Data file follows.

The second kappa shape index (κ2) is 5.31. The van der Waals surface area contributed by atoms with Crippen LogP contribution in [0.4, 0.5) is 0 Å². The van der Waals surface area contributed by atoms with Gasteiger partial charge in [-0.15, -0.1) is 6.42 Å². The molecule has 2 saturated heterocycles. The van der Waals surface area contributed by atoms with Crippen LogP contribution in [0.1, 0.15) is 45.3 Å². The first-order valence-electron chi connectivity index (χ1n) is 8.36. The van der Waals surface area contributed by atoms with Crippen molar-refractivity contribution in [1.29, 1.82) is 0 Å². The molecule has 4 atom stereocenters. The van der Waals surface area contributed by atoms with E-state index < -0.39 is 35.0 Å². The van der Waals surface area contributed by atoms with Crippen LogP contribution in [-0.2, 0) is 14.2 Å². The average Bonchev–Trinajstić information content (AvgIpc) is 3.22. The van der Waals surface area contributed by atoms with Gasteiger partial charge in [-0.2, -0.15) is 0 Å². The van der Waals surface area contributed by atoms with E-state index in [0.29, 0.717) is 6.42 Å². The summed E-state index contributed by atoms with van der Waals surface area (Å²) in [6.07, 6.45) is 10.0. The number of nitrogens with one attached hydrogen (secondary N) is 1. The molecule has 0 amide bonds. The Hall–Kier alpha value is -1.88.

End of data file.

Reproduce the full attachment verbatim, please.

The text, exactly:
The second kappa shape index (κ2) is 5.31. The van der Waals surface area contributed by atoms with Crippen LogP contribution in [0.4, 0.5) is 0 Å². The van der Waals surface area contributed by atoms with Gasteiger partial charge in [-0.15, -0.1) is 6.42 Å². The molecule has 2 saturated heterocycles. The van der Waals surface area contributed by atoms with Crippen LogP contribution in [0.1, 0.15) is 45.3 Å². The first-order valence-electron chi connectivity index (χ1n) is 8.36. The van der Waals surface area contributed by atoms with Crippen molar-refractivity contribution in [1.29, 1.82) is 0 Å². The molecule has 4 atom stereocenters. The van der Waals surface area contributed by atoms with E-state index < -0.39 is 35.0 Å². The van der Waals surface area contributed by atoms with Crippen LogP contribution in [-0.2, 0) is 14.2 Å². The average Bonchev–Trinajstić information content (AvgIpc) is 3.22. The van der Waals surface area contributed by atoms with Gasteiger partial charge in [-0.2, -0.15) is 0 Å². The van der Waals surface area contributed by atoms with E-state index in [0.29, 0.717) is 6.42 Å². The summed E-state index contributed by atoms with van der Waals surface area (Å²) in [6.07, 6.45) is 10.0. The number of nitrogens with one attached hydrogen (secondary N) is 1. The molecule has 0 amide bonds. The Hall–Kier alpha value is -1.88.